Kava, a plant from the South Pacific, has been around in the US for a long time. It’s been in Vanuatu even longer. In 1900, kava extract was listed in the Sears catalog as a “temperance wine” during a time that people were selling it as an option to rum and other alcoholic drinks. Anyone that ordered kava from Sears was also given a free tea set as a bonus to say thank you. The official listing of approved medications in the US, the Pharmacopoeia, listed kava, and kava related products, as recently as the 1950s. The Pharmacopoeia listed such ailments as gonorrhea and nervousness as just two of the afflictions for which the mixture was good to use.
Many people think that Captain Cook was the first non-islander to have been offered kava. He didn’t like it. The root of the plant is normally ground into power by the locals and then mixed with water. Squeezed and filtered into a coconut shell, the mixture is ready to drink. Ingredients in kava help relax muscles and have been shown to work on the amygdala, the part of the brain that deals with anxiety. Captain Cook thought the native drink looked terrible and reports say he only tried it once.
Late afternoon is kava time and a routine part of life in the South Pacific. Going back over 3000 years, kava has been a social catalyst at the end of a long day — much like coffee is in America. Kava is non-alcoholic and the color of muddy water. Many devotees feel that kava produces a feeling of peace, tranquility and relaxation. When it’s kava time in the islands, it’s a daily routine for enjoying time with the neighbors. People get together, drink kava and talk about what has gone on in their day.
Visitors to the islands have been more generous and generally more positive about kava than Captain Cook. Even Pope John Paul downed a couple of shellfulls. Many British royals, politicians and diplomats have also enjoyed the drink along with the social atmosphere that goes with it.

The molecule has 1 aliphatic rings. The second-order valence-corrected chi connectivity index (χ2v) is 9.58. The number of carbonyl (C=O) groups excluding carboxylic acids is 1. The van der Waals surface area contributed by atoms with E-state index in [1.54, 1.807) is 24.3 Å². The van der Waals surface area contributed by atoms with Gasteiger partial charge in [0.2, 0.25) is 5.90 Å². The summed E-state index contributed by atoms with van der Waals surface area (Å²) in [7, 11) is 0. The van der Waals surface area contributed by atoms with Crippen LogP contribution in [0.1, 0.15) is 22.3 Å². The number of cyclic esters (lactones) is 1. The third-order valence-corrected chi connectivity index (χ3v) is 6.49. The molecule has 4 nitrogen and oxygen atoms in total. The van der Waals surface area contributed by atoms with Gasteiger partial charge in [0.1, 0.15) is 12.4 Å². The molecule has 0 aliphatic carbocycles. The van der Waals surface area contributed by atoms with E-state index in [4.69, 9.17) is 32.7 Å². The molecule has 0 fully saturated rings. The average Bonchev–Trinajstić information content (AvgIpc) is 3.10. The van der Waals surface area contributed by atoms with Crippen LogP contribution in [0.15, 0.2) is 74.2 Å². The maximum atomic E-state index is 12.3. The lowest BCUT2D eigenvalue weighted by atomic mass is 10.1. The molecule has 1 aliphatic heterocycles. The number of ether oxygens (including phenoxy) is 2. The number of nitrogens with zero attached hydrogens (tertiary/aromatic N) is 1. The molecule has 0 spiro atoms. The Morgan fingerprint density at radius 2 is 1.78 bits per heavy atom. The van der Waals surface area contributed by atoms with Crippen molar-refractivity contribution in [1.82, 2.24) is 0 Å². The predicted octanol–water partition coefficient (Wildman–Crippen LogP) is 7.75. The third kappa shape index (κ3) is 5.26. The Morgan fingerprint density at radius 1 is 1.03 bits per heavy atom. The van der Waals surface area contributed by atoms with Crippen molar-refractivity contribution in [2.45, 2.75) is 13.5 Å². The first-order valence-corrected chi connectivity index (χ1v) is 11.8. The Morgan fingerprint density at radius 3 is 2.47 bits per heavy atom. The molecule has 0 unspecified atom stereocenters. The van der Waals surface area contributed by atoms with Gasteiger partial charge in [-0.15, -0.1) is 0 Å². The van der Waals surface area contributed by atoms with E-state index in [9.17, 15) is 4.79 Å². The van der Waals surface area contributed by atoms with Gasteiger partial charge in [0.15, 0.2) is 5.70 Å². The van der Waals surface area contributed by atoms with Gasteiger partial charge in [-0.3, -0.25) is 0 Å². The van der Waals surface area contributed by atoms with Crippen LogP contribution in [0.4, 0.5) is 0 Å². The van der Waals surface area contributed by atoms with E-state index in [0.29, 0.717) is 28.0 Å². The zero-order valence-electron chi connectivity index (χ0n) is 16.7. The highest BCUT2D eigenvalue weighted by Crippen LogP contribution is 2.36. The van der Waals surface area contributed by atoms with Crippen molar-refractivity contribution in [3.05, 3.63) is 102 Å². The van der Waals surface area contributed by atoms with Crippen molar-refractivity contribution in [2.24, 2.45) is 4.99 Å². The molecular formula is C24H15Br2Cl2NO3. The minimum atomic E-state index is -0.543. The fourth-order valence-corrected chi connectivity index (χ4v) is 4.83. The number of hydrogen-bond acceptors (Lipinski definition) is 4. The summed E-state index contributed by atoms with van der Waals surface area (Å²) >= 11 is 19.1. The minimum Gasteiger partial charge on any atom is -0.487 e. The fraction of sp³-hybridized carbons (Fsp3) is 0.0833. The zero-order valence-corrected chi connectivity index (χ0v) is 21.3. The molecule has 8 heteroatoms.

In 1996, kava was featured in several news outlets. The publicity sent kava sales upward in both the US and Europe. Supported by European clinical studies which demonstrate anti-anxiety properties, kava has become a huge seller. Sales continued to grow and for the first time, many villages in the South Pacific flourished.
In 2001, Duke University Medical Center ran two studies on kava. One showed that kava is safe for the liver with no noticeable problems and the other indicated that kava is as effective for treating anxiety as Xanax and Valium, but without the downside.
Kava comes in over 100 varieties and each variety gives the consumer a slightly different effect. Large plantations of noble kava have opened and kava will be abundant as the sales continue to increase. The process of extracting the compound from the root has also advanced and there may be many more kava related products on the shelf soon.
A kava-scare in the early twenty-first century temporarily sent sales downward. But kava is making a comeback and it will gradually be restored to its place in popularity and culture.
By Jerry Nelson